No knead large dutch oven bread is a recipe adapted for those that only own one large dutch oven. I’m sure you all have heard of the no knead miracle bread. Just in the last few months have I started making this bread. I avoided it due to the long rest period. Don’t be like me this recipe is amazing! I only have one 5.5-quart dutch oven. All though absolutely divine, the original recipe just wasn’t enough to achieve a tall loaf in my pot.
I researched to see if anyone had tried doubling the recipe for a larger dutch oven. Yes! FrugallivingNW had achieved what I was looking for! No knead large dutch oven bread would finally be mine!
Mix the ingredients in a large bowl, cover and allow to rest for 12-24 hours.
This is what it should look like after resting. It will smell yeasty, darken slightly, and is covered with small bubbles. The dough is very sticky. When ready to bake, generously flour your hands and a work surface. Place the dough on work surface and sprinkle with more flour. Fold the dough over on itself once or twice and, using floured hands, tuck the dough underneath to form a rough ball. Place a large rectangle of parchment paper on a cotton towel and dust it with enough flour to prevent the dough from sticking to the parchment paper as it rises; place dough seam side down on the parchment paper and dust with more flour. Pull the corners of parchment paper around the loaf, wrapping it completely to keep a round shape. (I forgot a photo of this step, sorry.)
Allow to rise about 2 hours. Preheat the oven. While it’s heating place a covered dutch oven in the oven to heat. Once heated, carefully remove the dutch oven, untie the dough and carefully slide the parchment with the dough down into the dutch oven.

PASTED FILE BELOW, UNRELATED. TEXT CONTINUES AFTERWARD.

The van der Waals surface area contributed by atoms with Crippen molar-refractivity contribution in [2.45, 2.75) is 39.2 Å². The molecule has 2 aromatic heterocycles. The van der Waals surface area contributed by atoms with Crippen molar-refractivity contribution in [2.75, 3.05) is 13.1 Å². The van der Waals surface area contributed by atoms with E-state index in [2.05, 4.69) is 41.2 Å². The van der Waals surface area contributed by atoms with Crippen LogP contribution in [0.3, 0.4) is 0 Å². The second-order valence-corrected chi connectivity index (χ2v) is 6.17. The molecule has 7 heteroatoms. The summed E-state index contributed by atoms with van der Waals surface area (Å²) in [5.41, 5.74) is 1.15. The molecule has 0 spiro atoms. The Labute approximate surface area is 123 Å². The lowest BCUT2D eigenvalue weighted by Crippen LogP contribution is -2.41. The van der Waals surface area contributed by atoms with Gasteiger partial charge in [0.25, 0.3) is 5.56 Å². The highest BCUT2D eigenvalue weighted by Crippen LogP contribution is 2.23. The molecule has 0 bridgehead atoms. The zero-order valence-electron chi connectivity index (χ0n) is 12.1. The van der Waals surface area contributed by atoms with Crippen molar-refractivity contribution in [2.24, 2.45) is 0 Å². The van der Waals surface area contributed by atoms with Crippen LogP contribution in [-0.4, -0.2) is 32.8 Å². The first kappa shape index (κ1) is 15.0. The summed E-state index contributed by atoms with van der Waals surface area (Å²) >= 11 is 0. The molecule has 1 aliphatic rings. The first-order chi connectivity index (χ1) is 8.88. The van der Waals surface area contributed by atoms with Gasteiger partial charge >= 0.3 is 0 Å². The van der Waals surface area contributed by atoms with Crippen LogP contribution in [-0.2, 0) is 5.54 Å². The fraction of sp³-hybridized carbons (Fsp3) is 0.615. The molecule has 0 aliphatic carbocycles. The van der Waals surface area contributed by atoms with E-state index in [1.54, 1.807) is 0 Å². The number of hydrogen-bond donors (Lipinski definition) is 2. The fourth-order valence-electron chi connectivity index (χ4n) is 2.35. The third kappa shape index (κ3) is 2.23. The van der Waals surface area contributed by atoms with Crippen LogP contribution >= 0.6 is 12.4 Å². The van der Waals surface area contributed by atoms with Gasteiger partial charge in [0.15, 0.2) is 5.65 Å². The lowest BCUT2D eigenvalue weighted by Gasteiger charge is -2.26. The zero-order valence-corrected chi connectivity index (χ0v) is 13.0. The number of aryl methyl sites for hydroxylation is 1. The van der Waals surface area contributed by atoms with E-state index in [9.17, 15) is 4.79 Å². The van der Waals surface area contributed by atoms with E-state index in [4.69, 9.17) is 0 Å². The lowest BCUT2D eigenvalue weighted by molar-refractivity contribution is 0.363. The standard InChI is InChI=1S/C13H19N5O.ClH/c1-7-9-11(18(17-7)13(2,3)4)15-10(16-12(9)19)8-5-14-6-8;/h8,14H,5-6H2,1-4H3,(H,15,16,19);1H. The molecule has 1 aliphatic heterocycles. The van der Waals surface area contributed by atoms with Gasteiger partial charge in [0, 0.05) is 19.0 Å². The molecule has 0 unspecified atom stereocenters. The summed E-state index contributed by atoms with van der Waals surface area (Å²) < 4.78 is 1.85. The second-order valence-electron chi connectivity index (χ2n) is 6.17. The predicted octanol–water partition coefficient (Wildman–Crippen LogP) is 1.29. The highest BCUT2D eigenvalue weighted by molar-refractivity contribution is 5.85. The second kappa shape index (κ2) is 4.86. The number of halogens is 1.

Bake. When done carefully use the parchment as handles to remove the bread to a wire rack to cool.
But not too long because you are going to want to slather a ton of butter on a warm slice of fresh-baked bread. This no knead large dutch oven bread has a crusty exterior and a slightly chewy interior. Perfection!
- 6 cups bread flour (recommended) or all-purpose flour, plus more for work surface
- ½ teaspoons instant or active dry yeast
- 2½ teaspoons salt
- 2⅔ cups cool water
- In a large bowl, combine the flour, yeast, and salt. Add the water and stir until all the ingredients are well incorporated; the dough should be wet and sticky. Cover the bowl with plastic wrap. Let the dough rest 12-18 hours on the counter at room temperature. When the surface of the risen dough has darkened slightly, smells yeasty, and is dotted with bubbles, it is ready.
- Heavily flour your hands and a work surface. Place dough on work surface and sprinkle with more flour. Fold the dough over on itself once or twice and, using floured fingers, tuck the dough underneath to form a rough ball.
- Place a large rectangle sheet of parchment paper on a cotton towel and dust it with enough flour to prevent the dough from sticking to the parchment paper as it rises; place dough seam side down on the parchment paper and dust with more flour. Pull the corners of parchment paper around the loaf, wrapping it completely. Do the same with the towel. Let rise for about 2 hours, until it has doubled in size.
- After about 1½ hours, preheat oven to 425 degrees. Place a 6-8 quart heavy covered pot, such as a cast-iron Dutch oven, in the oven as it heats. When the dough has fully risen, carefully remove the pot from oven. Unwrap the towel and parchment paper from around the dough carefully lift the parchment and place in the pot. Shake pan once or twice if the dough looks unevenly distributed; it will straighten out as it bakes.
- Cover and bake for 40 minutes. Uncover and continue baking for 10-15 more minutes, until the crust is a deep golden brown. The internal temperature of the bread should be around 200 degrees. You can check this with a meat thermometer if desired.
- Remove the bread from the pot and let it cool completely on a wire rack before slicing. ( I can never wait for complete cooling)